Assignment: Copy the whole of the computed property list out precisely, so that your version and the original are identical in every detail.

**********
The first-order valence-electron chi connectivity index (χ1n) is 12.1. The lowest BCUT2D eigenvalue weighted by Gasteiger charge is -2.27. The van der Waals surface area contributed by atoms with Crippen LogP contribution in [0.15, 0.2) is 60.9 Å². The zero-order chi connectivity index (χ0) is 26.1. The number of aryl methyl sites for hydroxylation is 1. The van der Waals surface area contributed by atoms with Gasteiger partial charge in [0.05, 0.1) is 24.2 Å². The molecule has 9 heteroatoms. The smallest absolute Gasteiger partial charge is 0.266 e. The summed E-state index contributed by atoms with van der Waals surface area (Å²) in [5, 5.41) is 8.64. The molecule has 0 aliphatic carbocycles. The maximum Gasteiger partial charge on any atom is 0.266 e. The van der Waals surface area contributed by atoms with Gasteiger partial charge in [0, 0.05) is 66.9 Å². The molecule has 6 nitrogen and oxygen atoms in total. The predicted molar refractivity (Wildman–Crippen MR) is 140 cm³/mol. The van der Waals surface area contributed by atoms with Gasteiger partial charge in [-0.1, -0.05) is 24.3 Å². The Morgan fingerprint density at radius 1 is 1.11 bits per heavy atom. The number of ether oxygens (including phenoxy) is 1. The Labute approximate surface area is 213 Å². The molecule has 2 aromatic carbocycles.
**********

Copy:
The first-order valence-electron chi connectivity index (χ1n) is 12.1. The lowest BCUT2D eigenvalue weighted by Gasteiger charge is -2.27. The van der Waals surface area contributed by atoms with Crippen LogP contribution in [0.15, 0.2) is 60.9 Å². The zero-order chi connectivity index (χ0) is 26.1. The number of aryl methyl sites for hydroxylation is 1. The van der Waals surface area contributed by atoms with Gasteiger partial charge in [0.05, 0.1) is 24.2 Å². The molecule has 9 heteroatoms. The smallest absolute Gasteiger partial charge is 0.266 e. The summed E-state index contributed by atoms with van der Waals surface area (Å²) in [5, 5.41) is 8.64. The molecule has 0 aliphatic carbocycles. The maximum Gasteiger partial charge on any atom is 0.266 e. The van der Waals surface area contributed by atoms with Gasteiger partial charge in [0, 0.05) is 66.9 Å². The molecule has 6 nitrogen and oxygen atoms in total. The predicted molar refractivity (Wildman–Crippen MR) is 140 cm³/mol. The van der Waals surface area contributed by atoms with Gasteiger partial charge in [-0.1, -0.05) is 24.3 Å². The Morgan fingerprint density at radius 1 is 1.11 bits per heavy atom. The number of ether oxygens (including phenoxy) is 1. The Labute approximate surface area is 213 Å². The molecule has 2 aromatic carbocycles.